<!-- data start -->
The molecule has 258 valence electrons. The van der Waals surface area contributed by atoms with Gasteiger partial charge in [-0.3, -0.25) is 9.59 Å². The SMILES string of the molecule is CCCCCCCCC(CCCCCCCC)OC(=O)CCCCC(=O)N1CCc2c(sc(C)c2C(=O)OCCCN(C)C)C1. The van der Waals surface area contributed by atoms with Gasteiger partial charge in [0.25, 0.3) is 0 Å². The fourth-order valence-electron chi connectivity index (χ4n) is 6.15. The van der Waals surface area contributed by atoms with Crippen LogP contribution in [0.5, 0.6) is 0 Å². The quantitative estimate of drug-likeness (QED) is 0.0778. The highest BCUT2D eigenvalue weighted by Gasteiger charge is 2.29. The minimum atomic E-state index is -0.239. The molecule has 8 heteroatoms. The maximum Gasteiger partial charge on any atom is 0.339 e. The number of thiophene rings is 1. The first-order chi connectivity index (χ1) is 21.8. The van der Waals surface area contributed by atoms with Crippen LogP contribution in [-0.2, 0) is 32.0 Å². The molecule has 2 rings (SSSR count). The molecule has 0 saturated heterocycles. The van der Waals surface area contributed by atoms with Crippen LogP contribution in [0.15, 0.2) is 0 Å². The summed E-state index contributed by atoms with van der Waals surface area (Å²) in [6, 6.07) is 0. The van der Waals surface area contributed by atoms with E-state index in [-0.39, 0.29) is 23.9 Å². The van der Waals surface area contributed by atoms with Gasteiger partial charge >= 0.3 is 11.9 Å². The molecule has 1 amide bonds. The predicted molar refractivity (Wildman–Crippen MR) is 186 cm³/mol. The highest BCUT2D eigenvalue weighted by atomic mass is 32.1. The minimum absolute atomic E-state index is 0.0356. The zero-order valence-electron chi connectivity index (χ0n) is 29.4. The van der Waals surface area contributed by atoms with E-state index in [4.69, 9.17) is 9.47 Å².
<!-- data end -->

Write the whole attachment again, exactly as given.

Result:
The molecule has 258 valence electrons. The van der Waals surface area contributed by atoms with Gasteiger partial charge in [-0.3, -0.25) is 9.59 Å². The SMILES string of the molecule is CCCCCCCCC(CCCCCCCC)OC(=O)CCCCC(=O)N1CCc2c(sc(C)c2C(=O)OCCCN(C)C)C1. The van der Waals surface area contributed by atoms with Gasteiger partial charge in [0.25, 0.3) is 0 Å². The fourth-order valence-electron chi connectivity index (χ4n) is 6.15. The van der Waals surface area contributed by atoms with Crippen LogP contribution in [0.5, 0.6) is 0 Å². The quantitative estimate of drug-likeness (QED) is 0.0778. The highest BCUT2D eigenvalue weighted by Gasteiger charge is 2.29. The minimum atomic E-state index is -0.239. The molecule has 8 heteroatoms. The maximum Gasteiger partial charge on any atom is 0.339 e. The number of thiophene rings is 1. The first-order chi connectivity index (χ1) is 21.8. The van der Waals surface area contributed by atoms with Crippen LogP contribution in [-0.2, 0) is 32.0 Å². The molecule has 2 rings (SSSR count). The molecule has 0 saturated heterocycles. The van der Waals surface area contributed by atoms with Crippen LogP contribution in [0.15, 0.2) is 0 Å². The summed E-state index contributed by atoms with van der Waals surface area (Å²) in [6, 6.07) is 0. The van der Waals surface area contributed by atoms with E-state index in [-0.39, 0.29) is 23.9 Å². The van der Waals surface area contributed by atoms with Gasteiger partial charge >= 0.3 is 11.9 Å². The molecule has 1 amide bonds. The predicted molar refractivity (Wildman–Crippen MR) is 186 cm³/mol. The highest BCUT2D eigenvalue weighted by atomic mass is 32.1. The minimum absolute atomic E-state index is 0.0356. The zero-order valence-electron chi connectivity index (χ0n) is 29.4. The van der Waals surface area contributed by atoms with E-state index in [4.69, 9.17) is 9.47 Å².